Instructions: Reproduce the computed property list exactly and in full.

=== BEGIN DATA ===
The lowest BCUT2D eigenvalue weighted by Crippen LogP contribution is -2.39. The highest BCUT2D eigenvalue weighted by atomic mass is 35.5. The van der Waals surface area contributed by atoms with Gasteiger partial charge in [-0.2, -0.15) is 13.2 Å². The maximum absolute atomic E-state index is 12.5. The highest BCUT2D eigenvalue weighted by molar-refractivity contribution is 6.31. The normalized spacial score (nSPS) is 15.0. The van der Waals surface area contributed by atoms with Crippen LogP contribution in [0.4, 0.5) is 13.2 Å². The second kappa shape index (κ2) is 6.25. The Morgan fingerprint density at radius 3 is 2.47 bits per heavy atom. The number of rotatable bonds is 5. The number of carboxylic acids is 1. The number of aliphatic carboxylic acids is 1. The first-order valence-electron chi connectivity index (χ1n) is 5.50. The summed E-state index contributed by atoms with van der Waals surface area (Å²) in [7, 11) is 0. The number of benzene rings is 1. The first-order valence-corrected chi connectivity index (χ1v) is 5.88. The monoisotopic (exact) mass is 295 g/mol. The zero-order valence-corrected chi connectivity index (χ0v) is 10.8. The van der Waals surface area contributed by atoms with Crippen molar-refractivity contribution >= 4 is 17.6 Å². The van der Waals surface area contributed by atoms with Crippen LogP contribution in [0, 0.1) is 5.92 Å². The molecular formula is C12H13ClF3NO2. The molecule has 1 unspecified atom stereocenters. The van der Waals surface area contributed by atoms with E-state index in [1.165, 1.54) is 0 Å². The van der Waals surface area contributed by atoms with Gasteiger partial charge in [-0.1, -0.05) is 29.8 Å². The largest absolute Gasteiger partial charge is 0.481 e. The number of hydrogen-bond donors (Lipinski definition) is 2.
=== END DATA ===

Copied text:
The lowest BCUT2D eigenvalue weighted by Crippen LogP contribution is -2.39. The highest BCUT2D eigenvalue weighted by atomic mass is 35.5. The van der Waals surface area contributed by atoms with Gasteiger partial charge in [-0.2, -0.15) is 13.2 Å². The maximum absolute atomic E-state index is 12.5. The highest BCUT2D eigenvalue weighted by molar-refractivity contribution is 6.31. The normalized spacial score (nSPS) is 15.0. The van der Waals surface area contributed by atoms with Crippen LogP contribution in [0.4, 0.5) is 13.2 Å². The second kappa shape index (κ2) is 6.25. The Morgan fingerprint density at radius 3 is 2.47 bits per heavy atom. The number of rotatable bonds is 5. The number of carboxylic acids is 1. The number of aliphatic carboxylic acids is 1. The first-order valence-electron chi connectivity index (χ1n) is 5.50. The summed E-state index contributed by atoms with van der Waals surface area (Å²) in [7, 11) is 0. The number of benzene rings is 1. The first-order valence-corrected chi connectivity index (χ1v) is 5.88. The monoisotopic (exact) mass is 295 g/mol. The zero-order valence-corrected chi connectivity index (χ0v) is 10.8. The van der Waals surface area contributed by atoms with Crippen molar-refractivity contribution >= 4 is 17.6 Å². The van der Waals surface area contributed by atoms with Crippen LogP contribution in [0, 0.1) is 5.92 Å². The molecular formula is C12H13ClF3NO2. The molecule has 1 unspecified atom stereocenters. The van der Waals surface area contributed by atoms with E-state index in [1.165, 1.54) is 0 Å². The van der Waals surface area contributed by atoms with Gasteiger partial charge in [-0.1, -0.05) is 29.8 Å². The largest absolute Gasteiger partial charge is 0.481 e. The number of hydrogen-bond donors (Lipinski definition) is 2.